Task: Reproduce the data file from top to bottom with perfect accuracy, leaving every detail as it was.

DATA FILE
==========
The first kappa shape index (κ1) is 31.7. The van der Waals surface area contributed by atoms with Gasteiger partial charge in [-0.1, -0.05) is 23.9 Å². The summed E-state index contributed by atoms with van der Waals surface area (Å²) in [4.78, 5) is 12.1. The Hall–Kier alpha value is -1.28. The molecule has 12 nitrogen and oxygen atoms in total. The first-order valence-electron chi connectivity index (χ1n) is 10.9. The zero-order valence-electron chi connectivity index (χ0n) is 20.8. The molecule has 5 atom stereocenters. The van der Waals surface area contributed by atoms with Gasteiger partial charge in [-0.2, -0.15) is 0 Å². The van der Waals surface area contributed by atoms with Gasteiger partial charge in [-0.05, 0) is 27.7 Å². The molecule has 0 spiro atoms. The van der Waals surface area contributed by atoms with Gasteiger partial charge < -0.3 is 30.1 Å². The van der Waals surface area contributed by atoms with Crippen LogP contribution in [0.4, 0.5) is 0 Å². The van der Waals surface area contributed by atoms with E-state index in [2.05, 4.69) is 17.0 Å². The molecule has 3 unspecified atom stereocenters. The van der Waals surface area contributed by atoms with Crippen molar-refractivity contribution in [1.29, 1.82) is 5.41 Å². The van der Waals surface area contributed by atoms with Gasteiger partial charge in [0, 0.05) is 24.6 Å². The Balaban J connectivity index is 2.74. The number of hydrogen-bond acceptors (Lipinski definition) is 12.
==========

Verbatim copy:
The first kappa shape index (κ1) is 31.7. The van der Waals surface area contributed by atoms with Gasteiger partial charge in [-0.1, -0.05) is 23.9 Å². The summed E-state index contributed by atoms with van der Waals surface area (Å²) in [4.78, 5) is 12.1. The Hall–Kier alpha value is -1.28. The molecule has 12 nitrogen and oxygen atoms in total. The first-order valence-electron chi connectivity index (χ1n) is 10.9. The zero-order valence-electron chi connectivity index (χ0n) is 20.8. The molecule has 5 atom stereocenters. The van der Waals surface area contributed by atoms with Gasteiger partial charge in [-0.2, -0.15) is 0 Å². The van der Waals surface area contributed by atoms with Gasteiger partial charge in [-0.05, 0) is 27.7 Å². The molecule has 0 spiro atoms. The van der Waals surface area contributed by atoms with Gasteiger partial charge < -0.3 is 30.1 Å². The van der Waals surface area contributed by atoms with Crippen LogP contribution in [0.4, 0.5) is 0 Å². The van der Waals surface area contributed by atoms with E-state index in [2.05, 4.69) is 17.0 Å². The molecule has 3 unspecified atom stereocenters. The van der Waals surface area contributed by atoms with Crippen molar-refractivity contribution in [1.29, 1.82) is 5.41 Å². The van der Waals surface area contributed by atoms with Gasteiger partial charge in [0, 0.05) is 24.6 Å². The Balaban J connectivity index is 2.74. The number of hydrogen-bond acceptors (Lipinski definition) is 12.